How to maintain your pension in an unpredictable market


Retirees and investors about to retire are under pressure this year. Inflation has reached its highest levels in decades, stocks have plummeted and bonds – a haven in normal times – have plummeted. The traditional portfolio of 60% stocks, 40% bonds has had one of its worst years in a century.

No wonder pension investors are so depressed. According to a recent Northwestern Mutual survey, Americans say they need $1.25 million to retire comfortably, a 20% increase from 2021. A mid-November Fidelity report found that the average 401 (k ) balance fell 23% this year to $97,200. Not surprisingly, most high net worth investors now expect to work longer than originally planned, according to a survey by Natixis.

“Retirees are feeling the pressure,” said Dave Goodsell, executive director of the Netixis Center for Investor Insight. “Prices are going up and the cost of living is a real factor.”

Investors’ retirement concerns are not unfounded, but it’s not all doom and gloom. Instead of focusing on last year’s losses, take a long-term view and think about opportunities to save more in the next 10 years. Whether you’re about to retire or your workday is already over, finding new strategies and committing to good planning can help you take advantage of the opportunities that lie ahead and maybe throw in some lemonade. Hey.

“You don’t need a miracle,” says Goodsell. “You need a plan.”

advice for ex-retirees

If you’re still in a paying job, thanks to the Internal Revenue Services’ updated contribution limits, next year offers solid opportunities to build your nest egg. By 2023, investors can contribute up to $22,500 to their 401(k), 403(b) and other retirement plans, up from $20,500 thanks to an inflation adjustment.

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Employees age 50 and older can save an additional $7,500 above that limit. Americans can also contribute up to $6,500 to their individual retirement accounts, up from $6,000. The catch-up contribution for IRAs remains $1,000. “You have to take advantage of it,” says Brian Rivotto, a Boston-based financial advisor at CapTrust, who recommends that some clients max out their contributions.

Stock market returns are expected to remain in the single digits for the next decade, but investors can take advantage of the opportunity to buy stocks at significantly lower prices than a year ago. And bonds have been yielding higher yields for decades, creating opportunities for relatively safe returns between 5% and 6%. “This was the worst year ever for 60% / 40% [stock/bonds] portfolio,” said UBS adviser Brad Bernstein. “But the next decade could be phenomenal because of the current state of bond yields,” he says.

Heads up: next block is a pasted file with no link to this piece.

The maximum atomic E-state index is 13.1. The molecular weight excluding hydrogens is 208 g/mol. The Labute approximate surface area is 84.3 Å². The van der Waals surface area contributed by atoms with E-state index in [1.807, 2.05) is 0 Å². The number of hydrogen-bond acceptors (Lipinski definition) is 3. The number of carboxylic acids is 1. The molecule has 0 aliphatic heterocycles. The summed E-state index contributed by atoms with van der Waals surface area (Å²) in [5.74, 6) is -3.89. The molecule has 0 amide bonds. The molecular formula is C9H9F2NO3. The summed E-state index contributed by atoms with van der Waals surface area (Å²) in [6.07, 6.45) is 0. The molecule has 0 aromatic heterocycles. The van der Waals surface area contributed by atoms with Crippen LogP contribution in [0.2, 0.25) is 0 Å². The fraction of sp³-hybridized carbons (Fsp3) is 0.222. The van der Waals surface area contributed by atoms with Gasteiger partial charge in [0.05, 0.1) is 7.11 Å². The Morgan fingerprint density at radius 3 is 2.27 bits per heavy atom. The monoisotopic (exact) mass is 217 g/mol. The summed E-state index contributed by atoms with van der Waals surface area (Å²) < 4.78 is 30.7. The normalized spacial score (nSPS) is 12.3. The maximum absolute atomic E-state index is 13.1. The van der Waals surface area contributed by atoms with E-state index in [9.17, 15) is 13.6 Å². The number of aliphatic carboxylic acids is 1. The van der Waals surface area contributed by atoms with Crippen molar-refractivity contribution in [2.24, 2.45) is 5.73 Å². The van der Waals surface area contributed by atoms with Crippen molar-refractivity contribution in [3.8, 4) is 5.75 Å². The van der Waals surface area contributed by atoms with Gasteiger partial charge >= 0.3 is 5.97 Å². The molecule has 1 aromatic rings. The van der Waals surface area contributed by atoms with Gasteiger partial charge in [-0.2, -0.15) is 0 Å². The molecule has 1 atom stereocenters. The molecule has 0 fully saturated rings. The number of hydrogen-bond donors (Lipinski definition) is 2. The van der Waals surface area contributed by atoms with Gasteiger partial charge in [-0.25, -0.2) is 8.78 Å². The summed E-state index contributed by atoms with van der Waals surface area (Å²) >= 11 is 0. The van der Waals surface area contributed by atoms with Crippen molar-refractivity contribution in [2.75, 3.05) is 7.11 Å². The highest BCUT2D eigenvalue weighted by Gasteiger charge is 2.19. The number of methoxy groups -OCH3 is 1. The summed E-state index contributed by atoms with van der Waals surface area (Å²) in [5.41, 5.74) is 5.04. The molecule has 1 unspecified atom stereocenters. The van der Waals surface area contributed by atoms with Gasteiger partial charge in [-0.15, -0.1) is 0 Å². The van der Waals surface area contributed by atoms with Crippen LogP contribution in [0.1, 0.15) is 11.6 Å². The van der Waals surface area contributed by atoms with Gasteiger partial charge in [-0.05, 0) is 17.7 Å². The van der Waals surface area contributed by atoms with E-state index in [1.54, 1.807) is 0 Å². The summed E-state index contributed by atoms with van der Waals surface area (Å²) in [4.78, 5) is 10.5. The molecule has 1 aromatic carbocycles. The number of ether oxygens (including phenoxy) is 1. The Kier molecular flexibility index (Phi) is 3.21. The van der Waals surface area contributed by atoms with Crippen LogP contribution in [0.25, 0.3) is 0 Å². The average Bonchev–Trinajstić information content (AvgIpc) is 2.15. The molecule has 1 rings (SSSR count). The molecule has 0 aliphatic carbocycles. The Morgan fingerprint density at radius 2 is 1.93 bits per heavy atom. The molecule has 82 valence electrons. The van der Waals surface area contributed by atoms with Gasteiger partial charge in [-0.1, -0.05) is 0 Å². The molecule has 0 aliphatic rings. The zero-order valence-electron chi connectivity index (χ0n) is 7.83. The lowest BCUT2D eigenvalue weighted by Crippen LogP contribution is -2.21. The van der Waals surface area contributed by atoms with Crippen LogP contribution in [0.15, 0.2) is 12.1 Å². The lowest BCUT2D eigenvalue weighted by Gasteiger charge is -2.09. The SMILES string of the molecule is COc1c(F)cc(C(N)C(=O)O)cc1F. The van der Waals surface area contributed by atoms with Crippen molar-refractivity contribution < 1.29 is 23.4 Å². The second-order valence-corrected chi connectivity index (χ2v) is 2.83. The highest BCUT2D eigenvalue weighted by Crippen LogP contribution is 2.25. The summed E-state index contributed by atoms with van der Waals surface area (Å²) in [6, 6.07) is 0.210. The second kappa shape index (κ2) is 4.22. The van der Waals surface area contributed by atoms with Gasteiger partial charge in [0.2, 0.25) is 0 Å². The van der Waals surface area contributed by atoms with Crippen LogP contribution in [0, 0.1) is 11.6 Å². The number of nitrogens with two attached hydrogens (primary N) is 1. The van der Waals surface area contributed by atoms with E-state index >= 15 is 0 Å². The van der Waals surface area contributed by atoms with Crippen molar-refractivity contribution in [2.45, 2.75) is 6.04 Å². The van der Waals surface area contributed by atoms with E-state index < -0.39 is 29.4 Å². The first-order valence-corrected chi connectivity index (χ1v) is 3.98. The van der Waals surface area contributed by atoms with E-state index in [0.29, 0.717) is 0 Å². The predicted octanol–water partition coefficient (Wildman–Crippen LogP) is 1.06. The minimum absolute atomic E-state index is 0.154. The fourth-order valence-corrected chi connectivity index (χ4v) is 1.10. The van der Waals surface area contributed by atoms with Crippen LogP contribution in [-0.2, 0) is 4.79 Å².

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When retirement is here and now

Of course, many people about to retire look at their financial statements with trepidation because they instinctively understand what academics have studied extensively: portfolio losses in the early years of retirement, when the nest egg peaks and withdrawals can begin. significantly shorten the life of a portfolio.

That phenomenon is known as sequence-of-return risk, and a case study from the Schwab Center for Financial Research shows just how big that risk can be. The study shows that an investor who retires with a $1 million portfolio and takes out $50,000 each year, adjusted for inflation, can expect the portfolio to decline by 15% at various stages of retirement. But the results would be very different. If a recession occurs in the first two years, an investor will be out of money by the age of 18. If this happens in years 10 and 11, he will have $400,000 in savings left in year 18.

To avoid the risk of having to tap into your retirement funds when the market turns south, advisor Evelyn Zohlen recommends setting aside a year or more of income before you retire so you have enough money in your accounts . You don’t have to pull down. Market retires early. “The best protection against a succession of returns is not subject to it,” says Zohlen, who is president of Inspired Financial, an asset management firm in Huntington Beach, California.

In addition to building a cash cushion, investors may want to consider purchasing a home equity line of credit to help pay unexpected bills, says Matt Puller, partner and senior vice president at Sequoia Financial Group in Cleveland. “Your house probably isn’t worth much more than it is now,” he says. “If you have short-term costs, it might be better to sell equity to debt that is 20% lower.”